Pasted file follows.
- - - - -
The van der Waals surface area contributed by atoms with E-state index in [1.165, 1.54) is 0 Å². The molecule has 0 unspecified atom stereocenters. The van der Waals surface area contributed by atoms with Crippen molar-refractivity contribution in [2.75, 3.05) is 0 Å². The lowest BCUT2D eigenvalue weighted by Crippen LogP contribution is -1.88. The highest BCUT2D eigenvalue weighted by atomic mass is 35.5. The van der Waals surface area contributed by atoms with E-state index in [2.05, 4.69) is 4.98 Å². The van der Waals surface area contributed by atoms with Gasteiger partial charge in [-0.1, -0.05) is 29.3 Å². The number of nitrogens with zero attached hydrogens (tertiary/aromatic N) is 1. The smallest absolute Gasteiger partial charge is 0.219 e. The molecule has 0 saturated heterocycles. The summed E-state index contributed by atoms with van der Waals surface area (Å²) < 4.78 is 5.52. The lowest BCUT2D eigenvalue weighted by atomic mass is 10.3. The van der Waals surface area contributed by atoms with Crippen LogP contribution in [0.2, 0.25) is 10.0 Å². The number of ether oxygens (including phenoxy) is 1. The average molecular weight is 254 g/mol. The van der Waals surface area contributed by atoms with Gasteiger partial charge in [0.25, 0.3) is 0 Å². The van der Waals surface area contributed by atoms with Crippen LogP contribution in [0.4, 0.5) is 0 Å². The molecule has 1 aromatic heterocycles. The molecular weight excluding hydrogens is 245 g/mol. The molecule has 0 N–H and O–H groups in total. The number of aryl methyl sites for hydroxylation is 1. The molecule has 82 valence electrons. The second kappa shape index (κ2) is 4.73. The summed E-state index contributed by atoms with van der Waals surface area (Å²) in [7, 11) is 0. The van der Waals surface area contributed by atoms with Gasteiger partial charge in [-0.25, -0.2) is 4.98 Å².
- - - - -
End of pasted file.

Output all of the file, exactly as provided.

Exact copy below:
The van der Waals surface area contributed by atoms with E-state index in [1.165, 1.54) is 0 Å². The molecule has 0 unspecified atom stereocenters. The van der Waals surface area contributed by atoms with Crippen molar-refractivity contribution in [2.75, 3.05) is 0 Å². The lowest BCUT2D eigenvalue weighted by Crippen LogP contribution is -1.88. The highest BCUT2D eigenvalue weighted by atomic mass is 35.5. The van der Waals surface area contributed by atoms with E-state index in [2.05, 4.69) is 4.98 Å². The van der Waals surface area contributed by atoms with Gasteiger partial charge in [-0.1, -0.05) is 29.3 Å². The number of nitrogens with zero attached hydrogens (tertiary/aromatic N) is 1. The smallest absolute Gasteiger partial charge is 0.219 e. The molecule has 0 saturated heterocycles. The summed E-state index contributed by atoms with van der Waals surface area (Å²) < 4.78 is 5.52. The lowest BCUT2D eigenvalue weighted by atomic mass is 10.3. The van der Waals surface area contributed by atoms with Crippen LogP contribution in [0.2, 0.25) is 10.0 Å². The number of ether oxygens (including phenoxy) is 1. The average molecular weight is 254 g/mol. The van der Waals surface area contributed by atoms with Gasteiger partial charge in [0.25, 0.3) is 0 Å². The van der Waals surface area contributed by atoms with Crippen LogP contribution in [0.4, 0.5) is 0 Å². The molecule has 1 aromatic heterocycles. The molecular weight excluding hydrogens is 245 g/mol. The molecule has 0 N–H and O–H groups in total. The number of aryl methyl sites for hydroxylation is 1. The molecule has 82 valence electrons. The second kappa shape index (κ2) is 4.73. The summed E-state index contributed by atoms with van der Waals surface area (Å²) in [7, 11) is 0. The van der Waals surface area contributed by atoms with Gasteiger partial charge in [-0.25, -0.2) is 4.98 Å².